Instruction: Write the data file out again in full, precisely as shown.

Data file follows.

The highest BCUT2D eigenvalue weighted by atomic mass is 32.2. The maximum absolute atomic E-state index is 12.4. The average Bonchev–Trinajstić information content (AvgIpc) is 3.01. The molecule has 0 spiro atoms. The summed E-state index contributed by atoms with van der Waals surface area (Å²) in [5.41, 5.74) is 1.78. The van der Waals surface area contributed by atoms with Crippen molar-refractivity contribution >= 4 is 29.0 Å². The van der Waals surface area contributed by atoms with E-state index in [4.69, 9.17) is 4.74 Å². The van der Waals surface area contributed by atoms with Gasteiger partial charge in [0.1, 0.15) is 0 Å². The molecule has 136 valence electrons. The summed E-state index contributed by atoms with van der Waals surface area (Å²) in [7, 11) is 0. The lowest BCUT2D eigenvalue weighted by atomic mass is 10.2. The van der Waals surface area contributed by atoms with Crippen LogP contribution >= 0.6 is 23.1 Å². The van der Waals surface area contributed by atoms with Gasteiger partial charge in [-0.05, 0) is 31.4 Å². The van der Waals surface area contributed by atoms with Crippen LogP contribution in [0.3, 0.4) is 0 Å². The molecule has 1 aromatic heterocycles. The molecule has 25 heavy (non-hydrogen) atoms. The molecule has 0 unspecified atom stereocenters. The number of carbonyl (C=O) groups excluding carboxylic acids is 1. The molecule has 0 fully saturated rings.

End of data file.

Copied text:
The highest BCUT2D eigenvalue weighted by atomic mass is 32.2. The maximum absolute atomic E-state index is 12.4. The average Bonchev–Trinajstić information content (AvgIpc) is 3.01. The molecule has 0 spiro atoms. The summed E-state index contributed by atoms with van der Waals surface area (Å²) in [5.41, 5.74) is 1.78. The van der Waals surface area contributed by atoms with Crippen molar-refractivity contribution >= 4 is 29.0 Å². The van der Waals surface area contributed by atoms with E-state index in [4.69, 9.17) is 4.74 Å². The van der Waals surface area contributed by atoms with Gasteiger partial charge in [0.1, 0.15) is 0 Å². The molecule has 136 valence electrons. The summed E-state index contributed by atoms with van der Waals surface area (Å²) in [7, 11) is 0. The lowest BCUT2D eigenvalue weighted by atomic mass is 10.2. The van der Waals surface area contributed by atoms with Crippen LogP contribution >= 0.6 is 23.1 Å². The van der Waals surface area contributed by atoms with Gasteiger partial charge in [-0.05, 0) is 31.4 Å². The van der Waals surface area contributed by atoms with Crippen LogP contribution in [0.3, 0.4) is 0 Å². The molecule has 1 aromatic heterocycles. The molecule has 25 heavy (non-hydrogen) atoms. The molecule has 0 unspecified atom stereocenters. The number of carbonyl (C=O) groups excluding carboxylic acids is 1. The molecule has 0 fully saturated rings.